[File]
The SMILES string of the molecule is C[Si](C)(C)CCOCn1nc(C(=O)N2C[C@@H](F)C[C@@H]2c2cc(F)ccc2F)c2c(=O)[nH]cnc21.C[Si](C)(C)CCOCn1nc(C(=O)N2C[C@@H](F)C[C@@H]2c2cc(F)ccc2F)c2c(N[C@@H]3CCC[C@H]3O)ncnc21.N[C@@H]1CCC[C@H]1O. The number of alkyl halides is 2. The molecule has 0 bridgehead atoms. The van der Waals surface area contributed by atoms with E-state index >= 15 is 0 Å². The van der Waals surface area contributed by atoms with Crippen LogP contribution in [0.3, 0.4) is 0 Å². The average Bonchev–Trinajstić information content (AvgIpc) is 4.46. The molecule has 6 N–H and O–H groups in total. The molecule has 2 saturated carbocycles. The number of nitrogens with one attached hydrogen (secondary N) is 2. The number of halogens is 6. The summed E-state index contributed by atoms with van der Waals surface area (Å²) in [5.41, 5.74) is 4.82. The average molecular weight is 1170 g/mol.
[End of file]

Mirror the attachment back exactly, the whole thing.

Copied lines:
The SMILES string of the molecule is C[Si](C)(C)CCOCn1nc(C(=O)N2C[C@@H](F)C[C@@H]2c2cc(F)ccc2F)c2c(=O)[nH]cnc21.C[Si](C)(C)CCOCn1nc(C(=O)N2C[C@@H](F)C[C@@H]2c2cc(F)ccc2F)c2c(N[C@@H]3CCC[C@H]3O)ncnc21.N[C@@H]1CCC[C@H]1O. The number of alkyl halides is 2. The molecule has 0 bridgehead atoms. The van der Waals surface area contributed by atoms with E-state index >= 15 is 0 Å². The van der Waals surface area contributed by atoms with Crippen LogP contribution in [0.3, 0.4) is 0 Å². The average Bonchev–Trinajstić information content (AvgIpc) is 4.46. The molecule has 6 N–H and O–H groups in total. The molecule has 2 saturated carbocycles. The number of nitrogens with one attached hydrogen (secondary N) is 2. The number of halogens is 6. The summed E-state index contributed by atoms with van der Waals surface area (Å²) in [5.41, 5.74) is 4.82. The average molecular weight is 1170 g/mol.